Improv for Improved Interviews

When asked about the challenges in an interview setting, senior Tsering responded “Feeling the pressure to impress interviewers.” To the same question, freshman Hiyori expressed the unwillingness of the interviewer to be on the same page to be a nerve-racking aspect. Advising students to prepare through repeated practice only goes so far to alleviate stress. With so many resources available at Earlham, we wanted to find alternative ways to prepare for the dreaded interview. Career coach Eboni Dixon sat down with Lynne Perkins-Socey, Associate Professor of Theater Arts, to discuss interview preparation tactics from a theatrical point of view. 

Treat competition as an advantage 

Competition does not need to intimidate you but can rather empower you to find your unique skill. If there will be a number of applicants with the same technical qualifications how do you stand out? In order to stand out, approach interviews as a storytelling opportunity rather than an interrogative meeting. Lynne’s guiding questions can help you in the process of crafting your story through contextualization: 

  1. What interests have led you to where you are right now? 
  2. As you move forward, what are you trying to pursue? 
  3. What do you have to offer? (both in a technical and interpersonal sense) 
  4. What excites you about your future pursuits?

Be prepared enough to improvise 

In order to strike the balance of sounding organic and prepared, it is vital that you allow your written monologue time to breathe. Allow your brain at least 3-4 weeks to soak in the monologue. During this time make sure to practice your pitch in various ways. Lynne further recommends having a range of monologues under your belt to communicate excitement, enthusiasm, frustration, sadness etc. So that you can tap into any of these emotions as suitable in the interview. Having the ability to improvise in interviews will alleviate major stressors, help you manage curve balls and make you a better listener.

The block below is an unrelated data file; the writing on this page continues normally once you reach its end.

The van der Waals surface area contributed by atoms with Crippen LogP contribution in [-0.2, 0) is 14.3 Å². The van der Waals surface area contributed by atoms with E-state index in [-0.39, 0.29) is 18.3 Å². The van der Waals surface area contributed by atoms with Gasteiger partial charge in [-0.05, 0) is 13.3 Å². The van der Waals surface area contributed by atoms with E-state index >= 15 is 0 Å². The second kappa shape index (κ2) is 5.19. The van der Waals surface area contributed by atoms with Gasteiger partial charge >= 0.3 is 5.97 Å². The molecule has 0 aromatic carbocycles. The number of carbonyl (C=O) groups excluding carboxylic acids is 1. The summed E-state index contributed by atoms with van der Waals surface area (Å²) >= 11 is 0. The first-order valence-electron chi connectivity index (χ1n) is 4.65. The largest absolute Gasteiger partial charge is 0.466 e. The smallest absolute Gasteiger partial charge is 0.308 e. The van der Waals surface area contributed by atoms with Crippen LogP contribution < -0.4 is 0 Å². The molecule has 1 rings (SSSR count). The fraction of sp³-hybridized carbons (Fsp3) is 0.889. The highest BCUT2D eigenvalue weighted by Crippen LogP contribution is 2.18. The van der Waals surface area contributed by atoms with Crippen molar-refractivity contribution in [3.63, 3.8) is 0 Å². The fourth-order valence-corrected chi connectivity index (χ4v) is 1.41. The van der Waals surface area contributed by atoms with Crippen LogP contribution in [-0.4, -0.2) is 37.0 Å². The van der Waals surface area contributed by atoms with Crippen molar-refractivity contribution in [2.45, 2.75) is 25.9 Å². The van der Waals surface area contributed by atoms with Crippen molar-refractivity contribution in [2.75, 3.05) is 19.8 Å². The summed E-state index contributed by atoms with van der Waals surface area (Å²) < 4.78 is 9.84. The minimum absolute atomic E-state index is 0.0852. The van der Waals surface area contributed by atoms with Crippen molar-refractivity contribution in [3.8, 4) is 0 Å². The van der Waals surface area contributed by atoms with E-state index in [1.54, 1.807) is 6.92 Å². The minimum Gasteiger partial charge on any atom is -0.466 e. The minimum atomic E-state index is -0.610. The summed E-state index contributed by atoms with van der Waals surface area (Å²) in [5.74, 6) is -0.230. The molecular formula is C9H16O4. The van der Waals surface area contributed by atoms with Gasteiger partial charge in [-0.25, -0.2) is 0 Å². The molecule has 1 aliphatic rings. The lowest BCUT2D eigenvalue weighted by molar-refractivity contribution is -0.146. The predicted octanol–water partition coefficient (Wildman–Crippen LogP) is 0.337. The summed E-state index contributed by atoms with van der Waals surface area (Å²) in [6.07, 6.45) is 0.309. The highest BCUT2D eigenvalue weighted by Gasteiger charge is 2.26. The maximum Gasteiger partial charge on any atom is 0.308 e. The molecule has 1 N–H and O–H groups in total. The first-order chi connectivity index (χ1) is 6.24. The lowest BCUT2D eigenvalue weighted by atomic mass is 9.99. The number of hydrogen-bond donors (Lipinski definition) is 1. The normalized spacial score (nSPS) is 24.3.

Love's Labours Lost hero image

The cast of “Further Misadventures of Martin Hathaway” (Photo by Dan Oetting)











Resources Available to you

There isn’t any foolproof formula you can follow to communicate about yourself. Instead, delivering your pitch under various circumstances and with different listeners can help you refine your communication skills. As much as it is important to follow a structure during interviews it is just as important to understand how to respond in a way that speaks to your listener. Therefore, practice your pitch with a variety of people such as your professors, advisors, career coaches and friends. This way you will have various versions of your pitch practiced and ready to use when needed. 

Below are some resources that are accessible to you:

  • Coaching Appointments– Through Handshake you can make an appointment with your respective career coaches to request a mock interview session. 
  • 24-hour Theater– Contact (Lynne, Professor of theater arts) or the conveners for ETC (Quinn) and (Sarah) for more details. 
  • Big Interview–  If the thought of practicing for interviews with other individuals stresses you out then consider utilizing the resource of Big Interview ( Through Big Interview you can record a mock interview session and send it to your advisor or respective career coach for feedback.
  • Chatting with Community Members– Reach out to professors, admin faculty, peers, on-campus job supervisors to receive feedback on your brief introductory pitch. This practice will help you assess information that merits in-depth explanation and other information that can be condensed to refine your pitch. 

Interview Preparation Checklist: 

  • Write a relevant monologue that helps introduce you and your competency for the position. 
  • Rehearse giving your pitch with a variety of listeners to have a better grasp of communicating your narrative in various emotions. 
  • Practice understanding what different listeners respond to and make adjustments and improvise.
  • Seek experiences that allow you the opportunity to present yourself in different ways such as theater classes, 24-hour theater, public speaking classes, performing at open-mic events, volunteering with student clubs on campus etc. 

A major takeaway that I want to end with is the fact that the interviewer is also invested in seeing their interviewee succeed. As Lynn puts it “they are rooting for you to be the one to solve their problem.” Therefore, it is more helpful to perceive an interviewing panel to be trustingly expectant rather than a judge and jury panel waiting to punish if you fall short.

By Prinshu Gautam
Prinshu Gautam